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CBN sets new minimum capital for mobile money operators

CBN releases guideline on mobile money services operation.

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MTN Mobile Money, CBN,

In a guideline issued by the Central Bank of Nigeria (CBN), the apex bank has pegged the minimum capital deposit for telcos with intent to deepen financial inclusion in Nigeria through mobile money services at N5 billion.

While mandating that an evidence of the payment of N5 billion must be provided when applying for an Approval in Principle, the CBN granted the telcos a provisional approval to apply for a Payment Service Bank licence through a subsidiary company.

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Recently, Nairametrics had reported that MTN Group, revealed plans to apply for payment banking license in Nigeria and launch a service in the country by the second quarter of 2019.

In its 2018 Q3 financial result for the period ended 30th September 2018, the Group Mobile money customers grew by 1.7 million to 25.8 million users. The group also reported a 1.1 per cent rise in quarterly user base helped partly by strong performances in Nigeria, its largest but increasingly problematic market.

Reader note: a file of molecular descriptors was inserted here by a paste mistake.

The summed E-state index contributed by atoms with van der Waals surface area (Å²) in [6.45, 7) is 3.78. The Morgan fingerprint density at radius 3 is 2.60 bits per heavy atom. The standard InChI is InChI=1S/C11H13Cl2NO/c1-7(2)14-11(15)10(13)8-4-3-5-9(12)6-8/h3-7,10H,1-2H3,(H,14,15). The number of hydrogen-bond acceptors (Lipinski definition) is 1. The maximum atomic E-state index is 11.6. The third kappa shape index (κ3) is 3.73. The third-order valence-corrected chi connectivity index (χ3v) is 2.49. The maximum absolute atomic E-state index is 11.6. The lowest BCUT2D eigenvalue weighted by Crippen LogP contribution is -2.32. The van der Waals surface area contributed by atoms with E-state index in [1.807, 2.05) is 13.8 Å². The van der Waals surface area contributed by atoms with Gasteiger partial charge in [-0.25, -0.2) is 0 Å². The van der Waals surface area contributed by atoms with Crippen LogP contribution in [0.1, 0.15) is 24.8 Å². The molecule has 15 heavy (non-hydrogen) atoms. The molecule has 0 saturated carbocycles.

Growing Mobile Money market in Nigeria

Nigeria has recorded a 50 per cent increase in the volume of mobile money services between January to September this year.

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Figures released by the Nigeria Interbank Settlement System (NIBSS) show that in the nine months under review, volume of mobile money transaction was N1.2 trillion. This is a huge increase, compared with N795.18 billion recorded in the same period last year.

The report also revealed that the number of mobile money customer also rose from 3.2 million recorded in 2017 to 5.54 million during the same period this year.

The growth according to the NIBSS is a reflection of interest Nigerians are gradually showing in mobile money just a few years after it was launched by the Central Bank of Nigeria (CBN).

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Patricia